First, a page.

You don't have to believe in "mysticism" or "idealism" to know that consciousness exists.
I never said, nor implied, that consciousness doesn't exist. Your comment seems to be based on this mistaken idea. I also want to point out that I used Idealism in the philosophical sense in which it is the opposite of Materialism, not in the sense of being starry-eyed.
Cartesian dualism might produce unhelpful consequences , but you can't handwave it away simply by saying there's no such thing as mind or consciousness.
The problem with dualism is that mind and body need to be able to interact in some manner. In order for that to happen we have to posit a mechanism for that phenomenon. Until such a mechanism is discovered, or in some other way found to be necessary, then Occam's razor says to ignore it. (Note, that doesn't strictly mean that it doesn't exist, just that you don't posit something you don't need.) Additionally, I never said that there is no consciousness. I said that the question of "Does consciousness cause the brain" is not an interesting question.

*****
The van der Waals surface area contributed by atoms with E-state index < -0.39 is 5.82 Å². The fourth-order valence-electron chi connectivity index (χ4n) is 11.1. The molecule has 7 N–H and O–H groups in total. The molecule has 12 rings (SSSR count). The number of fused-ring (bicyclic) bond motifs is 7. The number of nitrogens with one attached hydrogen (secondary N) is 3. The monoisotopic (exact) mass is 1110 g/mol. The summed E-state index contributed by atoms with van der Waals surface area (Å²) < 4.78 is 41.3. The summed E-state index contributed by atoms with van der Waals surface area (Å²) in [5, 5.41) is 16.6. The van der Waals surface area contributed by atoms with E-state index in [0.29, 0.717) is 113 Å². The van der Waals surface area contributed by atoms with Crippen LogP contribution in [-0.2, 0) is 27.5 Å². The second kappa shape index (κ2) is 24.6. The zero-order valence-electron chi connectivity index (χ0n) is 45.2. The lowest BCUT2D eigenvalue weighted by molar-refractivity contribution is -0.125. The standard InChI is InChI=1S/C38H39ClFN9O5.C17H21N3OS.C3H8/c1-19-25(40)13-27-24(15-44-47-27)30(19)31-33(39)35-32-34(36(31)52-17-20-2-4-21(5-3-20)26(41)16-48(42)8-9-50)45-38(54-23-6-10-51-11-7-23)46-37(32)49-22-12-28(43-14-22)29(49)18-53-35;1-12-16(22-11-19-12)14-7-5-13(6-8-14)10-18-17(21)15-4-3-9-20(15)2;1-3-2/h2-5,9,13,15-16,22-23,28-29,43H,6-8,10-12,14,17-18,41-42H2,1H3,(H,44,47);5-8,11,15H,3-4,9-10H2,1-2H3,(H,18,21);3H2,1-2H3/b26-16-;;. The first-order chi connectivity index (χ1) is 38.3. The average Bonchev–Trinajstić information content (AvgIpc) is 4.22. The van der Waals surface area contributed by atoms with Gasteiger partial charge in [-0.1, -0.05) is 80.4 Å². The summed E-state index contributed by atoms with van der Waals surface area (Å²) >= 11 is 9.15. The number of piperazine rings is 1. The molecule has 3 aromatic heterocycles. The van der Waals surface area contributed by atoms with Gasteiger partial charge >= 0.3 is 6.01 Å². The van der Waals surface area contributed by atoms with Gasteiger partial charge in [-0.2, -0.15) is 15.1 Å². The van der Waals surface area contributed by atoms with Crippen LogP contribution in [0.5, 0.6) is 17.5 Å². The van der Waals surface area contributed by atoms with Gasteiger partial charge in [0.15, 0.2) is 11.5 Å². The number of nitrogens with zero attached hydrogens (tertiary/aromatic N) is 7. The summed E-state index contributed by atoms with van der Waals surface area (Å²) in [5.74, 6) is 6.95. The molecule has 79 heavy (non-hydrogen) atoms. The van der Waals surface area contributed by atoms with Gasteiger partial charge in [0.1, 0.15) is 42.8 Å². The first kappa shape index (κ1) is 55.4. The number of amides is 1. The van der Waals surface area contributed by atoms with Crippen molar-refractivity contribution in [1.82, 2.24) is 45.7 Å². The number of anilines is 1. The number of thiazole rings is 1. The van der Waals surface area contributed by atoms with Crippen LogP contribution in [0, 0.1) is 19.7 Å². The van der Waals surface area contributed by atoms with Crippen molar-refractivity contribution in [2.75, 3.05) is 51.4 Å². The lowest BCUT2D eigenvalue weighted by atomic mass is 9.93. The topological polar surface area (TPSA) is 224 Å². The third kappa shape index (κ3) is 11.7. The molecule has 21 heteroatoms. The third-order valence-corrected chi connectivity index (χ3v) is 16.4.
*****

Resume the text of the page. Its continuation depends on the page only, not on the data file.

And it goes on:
If consciousness can't be explained by pure materialism, then pure materialism is an incomplete theory.
This is question begging.
As for the rest of your comment: Positing a spirit/consciousness that exists separate from (and prior to) the material body is magical thinking in exactly the same way as talking about gods and souls and we can write that off as imaginary. The experience that we have of consciousness is not separate from nor prior to the material body. In fact, my experience of consciousness began some years after my experience of body; which is to say that in my earliest memories (experiences of consciousness) I know that I already had a body.